"when play became not only acceptable but even encouraged for children, it also became closely associated with them. instead of youngsters joining in with the games of adults as they had in earlier generations, they now were engaged in games considered suitable for their age. society had crated and defined childhood as a separate stage of development, with its own needs and virtues, and provided it with its own activities. play and toys became the province of childhood. young people now engaged in socially defined and approved children's games, while adults pursued other forms of recreation. children no longer gambled at cards, and adults stopped playing hunt-the-bean. the generations increasingly inhabited different worlds."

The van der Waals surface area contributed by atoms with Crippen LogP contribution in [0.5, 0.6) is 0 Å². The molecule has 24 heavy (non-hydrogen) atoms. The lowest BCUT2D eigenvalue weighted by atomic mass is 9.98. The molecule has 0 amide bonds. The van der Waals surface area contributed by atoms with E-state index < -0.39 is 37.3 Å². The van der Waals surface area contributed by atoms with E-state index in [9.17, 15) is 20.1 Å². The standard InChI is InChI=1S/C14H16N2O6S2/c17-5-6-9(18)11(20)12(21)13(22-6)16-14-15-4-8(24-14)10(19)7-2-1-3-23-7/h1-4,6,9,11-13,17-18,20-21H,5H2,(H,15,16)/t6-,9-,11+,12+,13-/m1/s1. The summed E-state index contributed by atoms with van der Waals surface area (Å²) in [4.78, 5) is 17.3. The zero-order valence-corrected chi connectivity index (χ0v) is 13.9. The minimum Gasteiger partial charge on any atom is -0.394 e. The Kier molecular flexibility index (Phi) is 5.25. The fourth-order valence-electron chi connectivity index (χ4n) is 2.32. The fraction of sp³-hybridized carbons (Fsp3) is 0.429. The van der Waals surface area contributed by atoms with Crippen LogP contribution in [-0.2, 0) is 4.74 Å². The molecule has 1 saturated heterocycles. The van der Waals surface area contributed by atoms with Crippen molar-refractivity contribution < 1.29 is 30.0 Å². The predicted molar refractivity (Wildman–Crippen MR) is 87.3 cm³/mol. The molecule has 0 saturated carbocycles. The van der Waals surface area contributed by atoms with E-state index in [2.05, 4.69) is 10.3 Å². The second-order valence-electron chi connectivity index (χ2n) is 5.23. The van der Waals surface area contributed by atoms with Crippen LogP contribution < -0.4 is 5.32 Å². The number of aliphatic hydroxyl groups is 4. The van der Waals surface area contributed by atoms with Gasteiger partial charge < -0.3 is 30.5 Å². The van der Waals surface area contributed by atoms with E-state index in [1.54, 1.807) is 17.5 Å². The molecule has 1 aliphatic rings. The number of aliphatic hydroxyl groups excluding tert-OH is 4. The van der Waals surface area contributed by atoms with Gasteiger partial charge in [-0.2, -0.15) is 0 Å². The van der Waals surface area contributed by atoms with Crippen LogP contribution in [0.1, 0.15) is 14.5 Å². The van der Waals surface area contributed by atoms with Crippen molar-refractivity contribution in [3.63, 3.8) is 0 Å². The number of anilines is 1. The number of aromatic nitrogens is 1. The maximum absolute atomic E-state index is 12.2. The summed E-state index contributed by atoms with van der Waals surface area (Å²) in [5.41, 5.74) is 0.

(karin calvert, children in the house. the material culture of early childhood, 1600-1900, 1992)